On the Sources of Patriarchal Rage: The Commonplace Books of William Byrd and Thomas Jefferson and the Gendering of Power in the Eighteenth Century
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BeschreibungTwo of the greatest Virginia gentlemen of the eighteenth century, William Byrd II and Thomas Jefferson, broke the genteel rules of the commonplace book - a place where gentlemen were to collect wisdom from their readings, recorded in variety and with detachment - each to assemble a prolonged series of quotations laden with fear and hatred of women. These books are witnesses to the events in which two men assembled their culture, literally enacted or embodied it in these books of themselves, on the issue of gender. The books are simultaneously confessionals. They are confessionals of intense personal crises of gender relations. Were these outbursts meaningless and isolated incidents, or were they rare revelations of the pressures on such gentlemen to maintain patriarchal control? Kenneth Lockridge leads us on an exploration of the possible structures, contexts and significances of these great mythmakers' misogynistic moments. Each outburst draws upon a kind of "misogynistic reserve" available in the continental and English intellectual traditions, but each also twists and re-contexts less misogynistic excerpts to intensified effect. From the interplay of intellectual traditions, personal re-contextings, and the circumstances of each man's life and later behavior, arises the possibility that one or more specific "politics of misogyny" is at work here, and that these reenactments of culture are redolent of the stresses on the male subject in the eighteenth century in general and among Virginia gentry in particular. The essay is an opening of these texts only, and a reflection on their possible meanings in the wider contexts of gender and power in the eighteenth century. That rage waspresent seems clear; but its meanings - here suggestively explored - must remain contestable.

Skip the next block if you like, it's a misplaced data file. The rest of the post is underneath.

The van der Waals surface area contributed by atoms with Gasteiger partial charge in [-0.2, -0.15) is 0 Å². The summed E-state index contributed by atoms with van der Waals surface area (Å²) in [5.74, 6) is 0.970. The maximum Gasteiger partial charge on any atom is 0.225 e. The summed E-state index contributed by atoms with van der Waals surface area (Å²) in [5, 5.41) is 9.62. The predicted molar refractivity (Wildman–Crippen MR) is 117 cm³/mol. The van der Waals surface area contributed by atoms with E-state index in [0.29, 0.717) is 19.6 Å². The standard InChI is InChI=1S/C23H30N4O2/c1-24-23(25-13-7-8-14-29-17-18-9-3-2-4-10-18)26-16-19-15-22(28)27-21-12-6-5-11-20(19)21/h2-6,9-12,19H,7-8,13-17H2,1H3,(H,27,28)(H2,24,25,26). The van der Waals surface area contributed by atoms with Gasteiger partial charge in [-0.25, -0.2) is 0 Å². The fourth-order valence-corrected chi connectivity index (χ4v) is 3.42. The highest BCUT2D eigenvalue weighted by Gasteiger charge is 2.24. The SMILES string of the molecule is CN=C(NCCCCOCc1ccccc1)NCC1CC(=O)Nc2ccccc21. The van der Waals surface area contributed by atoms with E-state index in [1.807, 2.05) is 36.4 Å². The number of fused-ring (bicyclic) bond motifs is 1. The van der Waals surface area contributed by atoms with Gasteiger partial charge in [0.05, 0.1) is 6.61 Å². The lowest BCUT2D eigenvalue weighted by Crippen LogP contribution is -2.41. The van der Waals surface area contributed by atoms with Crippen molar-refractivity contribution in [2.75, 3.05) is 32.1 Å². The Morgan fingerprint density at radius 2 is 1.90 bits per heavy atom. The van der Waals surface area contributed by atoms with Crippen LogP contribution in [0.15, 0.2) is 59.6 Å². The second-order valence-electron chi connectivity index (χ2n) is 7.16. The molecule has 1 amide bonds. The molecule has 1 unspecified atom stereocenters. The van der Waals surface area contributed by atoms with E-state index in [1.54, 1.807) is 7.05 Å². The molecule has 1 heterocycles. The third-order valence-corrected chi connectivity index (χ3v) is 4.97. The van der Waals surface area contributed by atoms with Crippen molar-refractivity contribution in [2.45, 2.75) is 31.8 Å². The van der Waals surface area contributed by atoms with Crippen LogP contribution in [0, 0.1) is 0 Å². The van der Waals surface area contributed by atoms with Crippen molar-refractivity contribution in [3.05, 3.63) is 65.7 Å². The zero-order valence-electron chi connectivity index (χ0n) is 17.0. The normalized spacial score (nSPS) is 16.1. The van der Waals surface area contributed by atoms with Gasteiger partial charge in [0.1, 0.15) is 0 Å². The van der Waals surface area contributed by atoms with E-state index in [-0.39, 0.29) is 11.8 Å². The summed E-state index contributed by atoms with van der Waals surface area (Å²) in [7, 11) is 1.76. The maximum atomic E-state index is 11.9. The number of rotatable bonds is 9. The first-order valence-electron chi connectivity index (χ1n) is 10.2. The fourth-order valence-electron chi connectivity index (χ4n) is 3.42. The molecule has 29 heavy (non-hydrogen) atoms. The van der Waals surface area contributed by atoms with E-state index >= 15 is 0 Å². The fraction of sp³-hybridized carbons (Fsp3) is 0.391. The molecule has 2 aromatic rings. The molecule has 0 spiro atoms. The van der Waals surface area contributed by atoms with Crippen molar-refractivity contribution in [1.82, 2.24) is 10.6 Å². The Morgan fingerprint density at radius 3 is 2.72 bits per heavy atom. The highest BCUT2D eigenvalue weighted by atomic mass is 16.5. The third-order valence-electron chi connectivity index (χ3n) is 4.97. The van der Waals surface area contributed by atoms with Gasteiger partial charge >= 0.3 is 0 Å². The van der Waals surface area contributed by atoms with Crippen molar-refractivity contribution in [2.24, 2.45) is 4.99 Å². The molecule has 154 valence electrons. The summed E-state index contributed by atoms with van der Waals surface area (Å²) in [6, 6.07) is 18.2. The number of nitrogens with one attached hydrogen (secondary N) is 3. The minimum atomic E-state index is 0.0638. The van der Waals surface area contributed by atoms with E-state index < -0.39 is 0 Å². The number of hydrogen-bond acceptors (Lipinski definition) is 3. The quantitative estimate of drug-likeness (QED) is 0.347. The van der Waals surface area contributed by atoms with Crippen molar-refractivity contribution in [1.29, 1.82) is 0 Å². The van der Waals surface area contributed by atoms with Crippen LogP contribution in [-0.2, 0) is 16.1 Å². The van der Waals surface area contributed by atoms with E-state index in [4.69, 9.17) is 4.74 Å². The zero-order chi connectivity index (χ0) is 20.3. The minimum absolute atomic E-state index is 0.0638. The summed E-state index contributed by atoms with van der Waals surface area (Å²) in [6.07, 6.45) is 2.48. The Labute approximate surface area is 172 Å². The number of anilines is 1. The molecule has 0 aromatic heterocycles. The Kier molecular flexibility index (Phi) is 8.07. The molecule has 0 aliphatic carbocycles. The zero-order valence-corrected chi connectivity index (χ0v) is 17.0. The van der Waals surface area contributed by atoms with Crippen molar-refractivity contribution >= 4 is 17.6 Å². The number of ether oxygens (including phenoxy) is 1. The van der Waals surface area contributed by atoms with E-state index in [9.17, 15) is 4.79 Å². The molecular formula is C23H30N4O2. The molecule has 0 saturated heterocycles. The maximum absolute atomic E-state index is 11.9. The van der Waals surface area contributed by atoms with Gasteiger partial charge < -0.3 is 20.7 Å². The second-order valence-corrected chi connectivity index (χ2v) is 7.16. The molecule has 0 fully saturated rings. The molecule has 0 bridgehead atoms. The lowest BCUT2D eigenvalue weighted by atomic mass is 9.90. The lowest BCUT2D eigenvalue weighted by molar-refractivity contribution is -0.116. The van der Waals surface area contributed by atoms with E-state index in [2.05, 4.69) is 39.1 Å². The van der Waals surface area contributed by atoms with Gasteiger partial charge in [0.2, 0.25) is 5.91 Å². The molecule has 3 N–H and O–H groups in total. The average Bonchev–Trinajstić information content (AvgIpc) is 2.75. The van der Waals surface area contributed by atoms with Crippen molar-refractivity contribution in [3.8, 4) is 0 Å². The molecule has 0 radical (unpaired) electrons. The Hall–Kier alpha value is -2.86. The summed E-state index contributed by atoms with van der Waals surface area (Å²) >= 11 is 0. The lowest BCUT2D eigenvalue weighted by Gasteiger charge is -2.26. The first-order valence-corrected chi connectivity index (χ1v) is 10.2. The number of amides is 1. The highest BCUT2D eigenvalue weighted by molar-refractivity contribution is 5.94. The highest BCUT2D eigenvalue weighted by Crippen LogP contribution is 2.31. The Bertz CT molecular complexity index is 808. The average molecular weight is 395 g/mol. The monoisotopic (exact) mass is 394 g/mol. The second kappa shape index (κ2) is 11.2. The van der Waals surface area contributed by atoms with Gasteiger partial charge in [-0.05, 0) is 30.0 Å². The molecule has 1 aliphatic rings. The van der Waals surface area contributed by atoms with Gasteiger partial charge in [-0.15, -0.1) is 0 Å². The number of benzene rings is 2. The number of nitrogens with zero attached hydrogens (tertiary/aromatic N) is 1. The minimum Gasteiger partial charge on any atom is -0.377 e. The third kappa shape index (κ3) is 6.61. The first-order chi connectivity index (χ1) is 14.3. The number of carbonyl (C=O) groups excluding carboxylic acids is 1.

Pressestimmen"A brilliant ... analysis of the fragile hegemony and identities of colonial Virginia's elite men... On the Sources of Patriarchal Rage compellingly illuminates the ragged edge where masculinity and colonial identity meet... [the book] will undoubtedly send Jefferson scholars scurrying back to their notes... Most significant, by being among the first to tackle the subject of masculinity in early America, Lockridge forces colonial scholars to reexamine the lives of men they thought they already knew too well." --William and Mary Quarterly
Untertitel: 'History of Emotions S'. Revised. Sprache: Englisch.
Verlag: NEW YORK UNIV PR
Erscheinungsdatum: September 1994
Seitenanzahl: 148 Seiten